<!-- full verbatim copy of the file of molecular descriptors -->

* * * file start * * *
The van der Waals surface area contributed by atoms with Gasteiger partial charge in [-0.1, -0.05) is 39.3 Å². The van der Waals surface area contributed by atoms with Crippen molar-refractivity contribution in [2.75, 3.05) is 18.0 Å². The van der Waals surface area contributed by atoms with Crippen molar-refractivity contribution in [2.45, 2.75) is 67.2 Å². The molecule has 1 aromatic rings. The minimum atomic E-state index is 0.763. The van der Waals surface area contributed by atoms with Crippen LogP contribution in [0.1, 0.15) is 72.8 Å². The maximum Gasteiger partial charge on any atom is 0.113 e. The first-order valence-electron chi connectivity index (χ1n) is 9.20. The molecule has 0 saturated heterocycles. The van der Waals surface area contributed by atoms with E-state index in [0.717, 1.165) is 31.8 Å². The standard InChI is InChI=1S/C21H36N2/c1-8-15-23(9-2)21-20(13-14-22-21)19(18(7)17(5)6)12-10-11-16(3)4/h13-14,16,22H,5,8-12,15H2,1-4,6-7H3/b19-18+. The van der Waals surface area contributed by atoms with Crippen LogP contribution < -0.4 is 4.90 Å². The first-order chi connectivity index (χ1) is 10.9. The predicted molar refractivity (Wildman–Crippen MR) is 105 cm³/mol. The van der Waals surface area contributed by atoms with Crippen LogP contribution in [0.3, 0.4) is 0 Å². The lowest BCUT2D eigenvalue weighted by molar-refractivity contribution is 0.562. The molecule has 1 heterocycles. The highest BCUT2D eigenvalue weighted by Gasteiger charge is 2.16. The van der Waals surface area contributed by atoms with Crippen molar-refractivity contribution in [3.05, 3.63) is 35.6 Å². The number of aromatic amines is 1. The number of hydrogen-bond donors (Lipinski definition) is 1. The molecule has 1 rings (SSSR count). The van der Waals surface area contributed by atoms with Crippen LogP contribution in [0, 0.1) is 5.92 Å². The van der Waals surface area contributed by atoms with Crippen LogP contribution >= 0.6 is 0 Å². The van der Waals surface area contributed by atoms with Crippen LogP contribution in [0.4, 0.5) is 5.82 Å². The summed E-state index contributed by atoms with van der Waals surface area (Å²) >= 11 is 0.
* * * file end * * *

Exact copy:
The van der Waals surface area contributed by atoms with Gasteiger partial charge in [-0.1, -0.05) is 39.3 Å². The van der Waals surface area contributed by atoms with Crippen molar-refractivity contribution in [2.75, 3.05) is 18.0 Å². The van der Waals surface area contributed by atoms with Crippen molar-refractivity contribution in [2.45, 2.75) is 67.2 Å². The molecule has 1 aromatic rings. The minimum atomic E-state index is 0.763. The van der Waals surface area contributed by atoms with Crippen LogP contribution in [0.1, 0.15) is 72.8 Å². The maximum Gasteiger partial charge on any atom is 0.113 e. The first-order valence-electron chi connectivity index (χ1n) is 9.20. The molecule has 0 saturated heterocycles. The van der Waals surface area contributed by atoms with E-state index in [0.717, 1.165) is 31.8 Å². The standard InChI is InChI=1S/C21H36N2/c1-8-15-23(9-2)21-20(13-14-22-21)19(18(7)17(5)6)12-10-11-16(3)4/h13-14,16,22H,5,8-12,15H2,1-4,6-7H3/b19-18+. The van der Waals surface area contributed by atoms with Crippen LogP contribution < -0.4 is 4.90 Å². The first-order chi connectivity index (χ1) is 10.9. The predicted molar refractivity (Wildman–Crippen MR) is 105 cm³/mol. The van der Waals surface area contributed by atoms with Crippen LogP contribution in [0.3, 0.4) is 0 Å². The lowest BCUT2D eigenvalue weighted by molar-refractivity contribution is 0.562. The molecule has 1 heterocycles. The highest BCUT2D eigenvalue weighted by Gasteiger charge is 2.16. The van der Waals surface area contributed by atoms with Crippen molar-refractivity contribution in [3.05, 3.63) is 35.6 Å². The number of aromatic amines is 1. The number of hydrogen-bond donors (Lipinski definition) is 1. The molecule has 1 rings (SSSR count). The van der Waals surface area contributed by atoms with Crippen LogP contribution in [0, 0.1) is 5.92 Å². The van der Waals surface area contributed by atoms with Crippen LogP contribution >= 0.6 is 0 Å². The van der Waals surface area contributed by atoms with Crippen LogP contribution in [0.4, 0.5) is 5.82 Å². The summed E-state index contributed by atoms with van der Waals surface area (Å²) >= 11 is 0.